A 1963 Corvette Sting Ray split window coupe – owned since 2011 by the late Rush drummer, Neil Peart – sold for more than double the estimated price during last weekend’s auction of a group of his vintage cars known collectively as the “Silver Surfer” Collection.
Officials with Gooding & Co. had estimated the Corvette would bring between $150,000 and $180,000 (with no reserve, by the way) at its Pebble Beach Auction held Aug. 13-14.
Instead, the show-quality Stingray – which had undergone a frame-off restoration in 2005 and was accompanied by NCRS and restoration paperwork – wound up hammering for a whopping $368,000.
The Corvette features a 327/340 horsepower L76 V8 engine, hooked to a Muncie M20 four-speed manual transmission.
All but one of Peart’s cars – a 1964 Aston Martin DB5 that failed to meet the reserve price – wound up exchanging hands, bringing a total of $3.9 million.
His 1970 Lamborghini Miura P400 S sold for the highest amount – $1.325 million. Also selling were his 1964 Jaguar E-Type Series I 3.8-Litre Coupe for $318,500, 1964 Shelby Cobra 289 for $1.16 million, 1965 Maserati Mistral Spider for $522,000, and 1973 Maserati Ghibli 4.9 SS Coupe for $274,400. All the cars were silver except for the black Shelby.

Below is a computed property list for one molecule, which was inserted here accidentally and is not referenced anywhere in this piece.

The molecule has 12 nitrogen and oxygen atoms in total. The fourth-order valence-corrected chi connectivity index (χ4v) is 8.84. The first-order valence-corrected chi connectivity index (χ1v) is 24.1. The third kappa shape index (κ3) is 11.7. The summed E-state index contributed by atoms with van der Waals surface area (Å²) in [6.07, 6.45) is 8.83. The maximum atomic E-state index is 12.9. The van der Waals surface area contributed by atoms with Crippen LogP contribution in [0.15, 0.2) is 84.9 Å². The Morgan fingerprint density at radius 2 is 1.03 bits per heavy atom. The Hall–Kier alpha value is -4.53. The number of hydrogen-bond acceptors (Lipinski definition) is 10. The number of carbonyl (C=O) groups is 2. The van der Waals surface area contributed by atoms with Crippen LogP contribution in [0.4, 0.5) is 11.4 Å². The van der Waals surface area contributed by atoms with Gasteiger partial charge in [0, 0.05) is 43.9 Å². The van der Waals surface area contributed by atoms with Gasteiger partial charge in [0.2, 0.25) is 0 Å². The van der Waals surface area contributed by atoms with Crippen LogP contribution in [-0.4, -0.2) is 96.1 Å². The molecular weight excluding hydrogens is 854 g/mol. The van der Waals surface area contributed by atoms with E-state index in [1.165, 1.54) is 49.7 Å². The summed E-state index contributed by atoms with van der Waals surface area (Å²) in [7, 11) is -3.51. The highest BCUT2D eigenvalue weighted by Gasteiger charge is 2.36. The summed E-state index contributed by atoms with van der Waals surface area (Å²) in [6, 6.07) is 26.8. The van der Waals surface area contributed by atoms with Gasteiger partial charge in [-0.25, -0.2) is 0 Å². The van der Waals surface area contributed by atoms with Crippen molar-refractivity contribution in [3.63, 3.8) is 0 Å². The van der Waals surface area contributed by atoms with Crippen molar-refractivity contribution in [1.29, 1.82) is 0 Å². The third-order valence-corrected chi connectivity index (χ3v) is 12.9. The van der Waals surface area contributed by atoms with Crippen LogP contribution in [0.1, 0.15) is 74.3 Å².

“The title ‘Silver Surfers’ for my collection of cars occurred to me while driving the DB5 up and down the Pacific Ocean,” Peart explained before his death in January 2020. “Because it felt right to me, I guess — the idea that I was just one of the wave riders.”
Peart had moved from Toronto to Los Angeles in 2000 and said he often drove that way and up into the Santa Monica Mountains in search of natural peace.
“Out past Malibu to Ventura County, I’d weave along barren ridges of rock and vegetation, the ocean always on one big side,” he explained. “Some days would be misted by the marine layer, while other days the sun blared through a clear sky. The waves were slow and gentle, or churned out a powerful, rolling rhythm. It was during one of these drives when out of nowhere, it just occurred to me that the color of the ocean had influenced the silver palette of the collection. What other color looks as good in a blue photo? Not black, not white – silver. And a fortunate risk for the framers’ art, too: silver frames.”
In June, Gooding & Company founder David Gooding said the company was “beyond honored and humbled to be entrusted with the sale of Mr. Peart’s beloved collection of classic cars.”
“Neil Peart touched the lives of so many through his groundbreaking career in music, including my own,” Gooding said, “and we are confident that his personal curation of classic cars will resonate with passionate collectors, finding them new homes with the same appreciation for them as the icon himself held.”
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